Learn medical animation: XVIVO

Michael Astrachan, President and Creative Director, XVIVO LLC

XVIVO art and animation

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How did you get started in medical animation?

While I was in school at UConn I started airbrushing t-shirts and started selling them at craft shows and then at malls. All the time I continued to study and did the airbrushing and t-shirts for ten years. I also sold at fairs, like the North Haven (Agricultural) Fair. After ten years, I was totally burned out from being on my feet all the time and from the fumes. So, about 15 years ago, I started pursuing computer animation, which was a young field at the time.

To find clients, I began calling video production studios and small agencies. I became friends with a lot of people I was working with and for some unknown reason I started to get a lot of medical clients. So with medical, I just followed it and taught myself and consulted with others to learn what I needed to know. While doing all that, I also continued my art training.

What differentiates you and your company?

One thing that differentiated me was that I didn’t have a fear of failure or of trying new things. I always believed I’d figure out what I needed to know. It’s one of the things I think can be a big problem for people, which is that they look at something new and think, “I don’t know how to do that,” and then won’t push themselves to learn. Then they blame the rest of the world for not being able to get ahead with what they want to do, but if they open their minds they might find that there is an opportunity that they are missing.

When I started in animation, I was married, had a child, and had to learn a whole new career. To succeed, I knew I had to make myself visible and indispensable – whether I was working for myself or for someone else. The first job I had, I started out as an intern and did just this, I worked weekends help to get the company awarded some jobs and I was quickly hired and went on to become lead animator. As always I pushed myself to do new things and improve my work.

Now, with my company, XVIVO, we continue that tradition by looking for ways to make our process more efficient. After projects we do postmortems to see what we could have done better. We constantly review, reexamine and evolve our processes.

Are there opportunities you’d suggest to people entering the field?

Medical animation is a growing field and great for those who are good artists and have an interest in science. You need good composition, editing and design skills as well as good training in traditional art and painting. I think that having a solid foundation in art is good for anything visual – illustration, working with images, website design, etc.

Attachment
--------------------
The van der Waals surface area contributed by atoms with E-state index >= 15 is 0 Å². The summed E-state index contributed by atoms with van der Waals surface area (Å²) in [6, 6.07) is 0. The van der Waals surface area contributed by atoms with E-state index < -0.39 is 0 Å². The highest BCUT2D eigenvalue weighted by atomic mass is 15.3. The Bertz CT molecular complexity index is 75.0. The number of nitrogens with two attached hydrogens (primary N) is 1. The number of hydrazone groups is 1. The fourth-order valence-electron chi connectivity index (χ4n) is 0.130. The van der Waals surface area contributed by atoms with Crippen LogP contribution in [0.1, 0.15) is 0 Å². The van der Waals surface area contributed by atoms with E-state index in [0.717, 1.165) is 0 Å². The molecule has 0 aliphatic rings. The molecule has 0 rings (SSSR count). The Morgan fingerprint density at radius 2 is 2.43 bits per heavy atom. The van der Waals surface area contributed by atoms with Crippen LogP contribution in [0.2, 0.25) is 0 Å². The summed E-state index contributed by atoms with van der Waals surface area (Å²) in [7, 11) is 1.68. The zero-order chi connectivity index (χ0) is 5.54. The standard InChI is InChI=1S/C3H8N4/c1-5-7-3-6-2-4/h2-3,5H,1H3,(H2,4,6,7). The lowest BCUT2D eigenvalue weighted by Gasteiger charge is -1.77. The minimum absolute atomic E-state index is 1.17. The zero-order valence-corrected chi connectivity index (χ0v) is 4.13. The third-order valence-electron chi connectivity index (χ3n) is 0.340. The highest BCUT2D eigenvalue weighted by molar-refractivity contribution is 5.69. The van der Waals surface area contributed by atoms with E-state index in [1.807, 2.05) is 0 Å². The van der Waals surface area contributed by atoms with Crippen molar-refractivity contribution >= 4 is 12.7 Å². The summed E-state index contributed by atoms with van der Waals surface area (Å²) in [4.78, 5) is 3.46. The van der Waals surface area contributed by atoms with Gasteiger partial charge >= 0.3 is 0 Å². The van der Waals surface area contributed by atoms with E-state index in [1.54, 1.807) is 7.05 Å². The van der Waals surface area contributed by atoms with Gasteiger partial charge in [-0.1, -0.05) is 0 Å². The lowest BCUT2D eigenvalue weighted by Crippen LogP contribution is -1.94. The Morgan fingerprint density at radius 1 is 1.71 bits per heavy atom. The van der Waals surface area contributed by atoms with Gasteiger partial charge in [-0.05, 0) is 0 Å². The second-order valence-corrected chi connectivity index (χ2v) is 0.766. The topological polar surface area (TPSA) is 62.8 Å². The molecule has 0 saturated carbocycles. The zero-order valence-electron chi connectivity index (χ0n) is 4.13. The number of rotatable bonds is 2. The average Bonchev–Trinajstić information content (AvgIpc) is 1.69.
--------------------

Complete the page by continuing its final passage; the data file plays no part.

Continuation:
People interested in pursuing this field can look for specialized graduate programs, and there are some undergrad programs out there as well.

What networking tips would you recommend to find opportunities in medical animation?

Networking is so important. The Association of Medical Illustrators, is a great resource for those wanting to learn about the field. It’s the place where you can meet others who are doing similar work and it is a great resource. To find business, you’d want to look at medical ad agencies, video production agencies, and pharmaceutical companies. Interning is a good way to go, but know it can take a couple years to break in.

My advice to people pursuing the arts is to work hard, stay focused, look for new opportunities and don’t get discouraged. Don’t be afraid to approach people and sell yourself. Making connections is what it’s all about.

Michael Astrachan has been involved in the visual arts for over twenty-five years and is one of the founders of XVIVO LLC, a leader in the field of scientific animation.  As president and head of the creative team at XVIVO, Michael brings to animation a sophisticated knowledge of artistic naturalism, grounded in strong technique. Michael draws upon his extensive fine arts background and leads his team to develop visually compelling animations of scientific content. XVIVO was recently selected by The International Academy of Visual Arts to receive a 2012 Communicator Award. XVIVO clients have included Amgen, Bayer, Disney, GlaxoSmithKline, Harvard, HBO, Johnson & Johnson, Merck, NOVA, PBS, Smithsonian, TEDMED, and Yale University.

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